SAMA made other interventions throughout 2016 to ensure the liquidity squeeze did not escalate into a crunch. In June it injected approximately SR15bn ($4bn) into the banking system in the form of short-term loans and deposits – equivalent to approximately 1% of total banking deposits, according to Bank of America Merrill Lynch. It followed this action in September 2016 by giving banks around SR20bn ($5.3bn) in time deposits on behalf of government entities. SAMA also introduced seven-day and 28-day repurchase agreements, granting banks more flexibility in liquidity management, adding a 90-day repurchase facility the following month.
Lastly, in October 2016 the regulator moved to limit the weekly subscription to Treasury bills (T-bills) for domestic banks to SR3bn ($799.8m) from the previous level of SR9bn ($2.4bn). This restriction, which still remained in place during the third quarter of 2017, addresses the problem of scarce liquidity being directed to lucrative T-bills to the detriment of the proper function of banks in an economy.
The regular issuance of T-bills is, however, an important component of government funding. The regulator has been able to limit banks’ consumption of them thanks in part to the government’s success in varying its sources of funding, which in turn has helped ease liquidity pressures. Key to this diversification, Saudi Arabia began to accept bids for its first international bond sale on October 16, 2016. The Kingdom had not previously issued a dollar-denominated bond, and investors showed considerable interest in the opportunity to place capital in Saudi debt, with investor orders reaching $67bn. This enabled the government to borrow more than it had originally planned, moving the sale from a $15bn offering to a new total of $17.5bn. The healthy order book also meant that the government sold its debt at a more favourable price: the five-year, 10-year and 30-year bonds were sold at yields of 2.375%, 3.25% and 4.5%, respectively – all lower rates than originally forecast. The rates were also significantly less than the average 5.2% yield of bonds tracked on JP Morgan’s emerging market bond index, a reflection of Saudi Arabia’s status as a G20 economy with an “A” rating from the three major credit rating agencies.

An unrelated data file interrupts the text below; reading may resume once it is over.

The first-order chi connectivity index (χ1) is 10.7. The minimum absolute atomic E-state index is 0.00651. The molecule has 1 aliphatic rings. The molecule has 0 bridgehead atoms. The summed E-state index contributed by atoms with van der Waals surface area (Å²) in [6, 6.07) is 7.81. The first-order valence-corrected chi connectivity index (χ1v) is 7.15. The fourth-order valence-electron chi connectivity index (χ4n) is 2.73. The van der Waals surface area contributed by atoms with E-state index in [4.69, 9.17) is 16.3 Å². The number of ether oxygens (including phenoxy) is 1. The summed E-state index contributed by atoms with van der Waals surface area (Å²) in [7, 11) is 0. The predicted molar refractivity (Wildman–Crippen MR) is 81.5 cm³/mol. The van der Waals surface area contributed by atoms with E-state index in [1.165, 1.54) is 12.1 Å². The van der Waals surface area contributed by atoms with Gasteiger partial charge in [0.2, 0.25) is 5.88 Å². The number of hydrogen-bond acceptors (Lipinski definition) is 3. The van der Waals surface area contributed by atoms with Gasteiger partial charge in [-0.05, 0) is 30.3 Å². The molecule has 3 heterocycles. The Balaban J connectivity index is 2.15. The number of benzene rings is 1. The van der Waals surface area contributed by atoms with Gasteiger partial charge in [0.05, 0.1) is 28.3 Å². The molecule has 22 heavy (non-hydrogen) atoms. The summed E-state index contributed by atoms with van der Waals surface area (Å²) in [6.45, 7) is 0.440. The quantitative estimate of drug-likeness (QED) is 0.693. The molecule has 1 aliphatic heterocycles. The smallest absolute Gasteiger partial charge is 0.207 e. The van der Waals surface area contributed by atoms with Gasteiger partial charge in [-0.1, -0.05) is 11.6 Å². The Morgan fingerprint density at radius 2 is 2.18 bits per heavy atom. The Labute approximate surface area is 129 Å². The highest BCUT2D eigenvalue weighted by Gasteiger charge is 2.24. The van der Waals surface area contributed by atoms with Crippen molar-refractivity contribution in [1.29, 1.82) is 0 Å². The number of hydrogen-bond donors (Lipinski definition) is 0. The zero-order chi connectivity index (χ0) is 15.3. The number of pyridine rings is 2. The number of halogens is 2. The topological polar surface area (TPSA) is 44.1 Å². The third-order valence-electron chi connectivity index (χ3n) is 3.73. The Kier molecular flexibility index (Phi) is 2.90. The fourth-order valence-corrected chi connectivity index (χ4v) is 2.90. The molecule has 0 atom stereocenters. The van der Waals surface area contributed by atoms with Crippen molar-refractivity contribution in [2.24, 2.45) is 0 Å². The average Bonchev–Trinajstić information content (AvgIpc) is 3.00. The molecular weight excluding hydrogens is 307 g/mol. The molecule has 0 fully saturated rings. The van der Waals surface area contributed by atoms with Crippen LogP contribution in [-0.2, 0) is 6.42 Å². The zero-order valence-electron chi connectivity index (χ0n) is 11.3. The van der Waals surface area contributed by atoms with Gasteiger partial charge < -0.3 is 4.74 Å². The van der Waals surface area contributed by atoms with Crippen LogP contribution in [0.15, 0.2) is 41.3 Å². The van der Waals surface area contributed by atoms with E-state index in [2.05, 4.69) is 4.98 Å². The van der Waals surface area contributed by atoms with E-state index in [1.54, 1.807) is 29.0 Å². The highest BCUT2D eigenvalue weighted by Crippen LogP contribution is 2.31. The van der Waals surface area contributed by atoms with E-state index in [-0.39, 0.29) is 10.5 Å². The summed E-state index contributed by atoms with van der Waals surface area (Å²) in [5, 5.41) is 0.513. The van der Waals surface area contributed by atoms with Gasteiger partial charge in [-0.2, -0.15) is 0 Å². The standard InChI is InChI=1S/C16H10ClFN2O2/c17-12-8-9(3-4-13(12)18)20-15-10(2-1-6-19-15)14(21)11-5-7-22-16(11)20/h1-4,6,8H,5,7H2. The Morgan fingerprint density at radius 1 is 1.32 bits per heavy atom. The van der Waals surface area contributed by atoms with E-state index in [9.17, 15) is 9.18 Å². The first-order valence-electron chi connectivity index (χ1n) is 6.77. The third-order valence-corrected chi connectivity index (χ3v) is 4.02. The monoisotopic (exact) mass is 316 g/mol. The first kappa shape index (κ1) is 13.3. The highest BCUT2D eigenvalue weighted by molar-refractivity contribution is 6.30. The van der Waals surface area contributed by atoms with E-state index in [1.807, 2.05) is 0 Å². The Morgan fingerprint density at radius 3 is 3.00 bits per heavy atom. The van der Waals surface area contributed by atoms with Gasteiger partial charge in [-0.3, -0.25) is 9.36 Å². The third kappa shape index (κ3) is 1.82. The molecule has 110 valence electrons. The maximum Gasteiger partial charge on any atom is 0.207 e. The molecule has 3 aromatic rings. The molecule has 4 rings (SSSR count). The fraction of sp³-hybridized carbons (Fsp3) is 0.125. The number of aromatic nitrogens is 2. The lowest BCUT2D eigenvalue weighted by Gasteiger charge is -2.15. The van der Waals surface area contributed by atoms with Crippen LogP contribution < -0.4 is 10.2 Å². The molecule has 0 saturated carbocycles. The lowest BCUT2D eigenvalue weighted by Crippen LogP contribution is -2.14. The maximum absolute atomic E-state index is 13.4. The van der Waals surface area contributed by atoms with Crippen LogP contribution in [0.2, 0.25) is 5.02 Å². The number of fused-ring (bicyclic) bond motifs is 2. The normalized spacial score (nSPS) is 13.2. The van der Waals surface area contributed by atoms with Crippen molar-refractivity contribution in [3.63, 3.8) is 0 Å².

In April 2017 the country diversified its funding base further, with issuance of its first dollar-denominated sukuk (Islamic bond). Investor orders exceeded $33bn, allowing Saudi Arabia to sell two $4.5bn tranches with tenors of five and 10 years at below-benchmark rates. The Kingdom’s successful tapping of global markets is significant from a system liquidity perspective, in that it allows the government to draw down less of its deposits held with domestic banks. It also takes pressure off the local sovereign debt issuance programme, which drains further liquidity from the system.